This page provides links to downloading the software for the GK-B5 kit., and describes certain properties of the software in general.
Changing the Software If you're familiar with Arduino then you probably know all of this.
The program ("sketch") that is pre-loaded on the Geiger kit's microprocessor has evolved to provide good functionality for most users. However, you may want to load the latest software on your kit, or even enhance or modify the default sketch.
The software is based on the Arduino. This is a development environment for microprocessors. The Arduino environment makes it easy to program the Atmega328 microprocessor that is on the Geiger board. It includes an "IDE" that lets you write, compile and upload your code to the chip from your computer. Best of all, the whole thing is free, open source. You will find tons of information on this, but you should start here.
I have made step by step instructions on installing the Arduino IDE and uploading new software. You can get it here.
USB to Serial adapter (aka FTDI cable):
The connection between your computer and the Geiger kit is made through a USB to serial adapter (dongle). These are sometimes referred to as an "FTDI cable or board". One end plugs into USB on your computer and the other end plugs into the FTDI connector on the Geiger board. On the computer side it makes a virtual serial port, and on the Geiger board side, a TTL level serial. Drivers must be loaded for your OS. On Windows they are generally installed automatically.
These adapters allow you to do two things:
There are a lot places to get these. Sparkfun makes a popular FTDI board (my preference). If you want a very low cost board, this one on eBay works for me. Rather than a chip made by FTDI it uses a CP2102 and requires different drivers. There are no Tx & Rx activity LEDS and you have to modify the pin outs a bit if you want to use it to upload programs, but it works with the Arduino and Geiger Kit. (Be sure to get one that supports the RTS line if you are going to use it for programming.) Here is a connection diagram for that particular board.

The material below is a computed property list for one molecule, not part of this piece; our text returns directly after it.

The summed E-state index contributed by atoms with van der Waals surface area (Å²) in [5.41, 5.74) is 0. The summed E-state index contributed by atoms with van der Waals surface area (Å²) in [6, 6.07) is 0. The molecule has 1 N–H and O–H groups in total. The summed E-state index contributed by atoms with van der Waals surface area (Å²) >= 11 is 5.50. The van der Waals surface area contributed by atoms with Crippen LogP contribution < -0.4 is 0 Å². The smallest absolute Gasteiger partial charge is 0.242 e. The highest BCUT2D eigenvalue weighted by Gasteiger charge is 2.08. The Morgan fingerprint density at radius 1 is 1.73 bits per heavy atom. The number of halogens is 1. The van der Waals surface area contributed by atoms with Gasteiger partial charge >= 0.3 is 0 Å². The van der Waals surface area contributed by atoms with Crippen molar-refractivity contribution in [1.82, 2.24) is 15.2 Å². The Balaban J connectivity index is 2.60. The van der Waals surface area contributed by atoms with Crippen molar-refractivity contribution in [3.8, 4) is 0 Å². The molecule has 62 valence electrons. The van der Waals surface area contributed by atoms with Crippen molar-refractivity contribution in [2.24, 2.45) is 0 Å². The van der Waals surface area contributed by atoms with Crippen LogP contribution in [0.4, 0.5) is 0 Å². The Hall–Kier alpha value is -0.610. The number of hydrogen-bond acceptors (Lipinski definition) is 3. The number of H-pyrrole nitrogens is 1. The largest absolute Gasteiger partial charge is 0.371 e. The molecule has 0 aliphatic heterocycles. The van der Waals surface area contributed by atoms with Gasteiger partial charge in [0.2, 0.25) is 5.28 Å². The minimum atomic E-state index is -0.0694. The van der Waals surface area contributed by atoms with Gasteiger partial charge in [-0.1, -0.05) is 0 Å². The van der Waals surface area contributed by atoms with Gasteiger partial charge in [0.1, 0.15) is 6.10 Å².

Note: When you use a USB to serial device that also supplies power to the board, it's not a good idea to also power the board with batteries at the same time. I've made this mistake with no apparent harm, but normally, I just plug the cable in with the battery disconnected and it powers the whole board.
About Conversion Rates:
Regarding the conversion from CPM to uSV/hr, information on the web varies widely on the ratio between the two. In addition, the rate varies with the tube. To handle two of the most common tubes, the SBM-20 and the LND712, I allow for 2 conversion ratios. Jumpering I/O pin 9 selects the second rate (for the LND712).
As for the ratios themselves, I have used the most widely accepted ratios for each tube. There is alternative ratios that come from here and here. These sites show how they are derived from the datasheets for the tubes. These ratios are simply listed in the comments in the code as an alternative - for those who wish to modify the sketch to use them.
Personally I feel that comparison between users is more important than an absolute value. Since the first set of ratios seems to be the most most widely used, I used them. I also feel that the difference between the two is probably smaller than the amount of error inherent in any conversion between CPM and a dose unit. For any conversion, I make no claims
[5/23/12] Something that makes sense about calculating conversion rates. Thanks to Mike M. . . .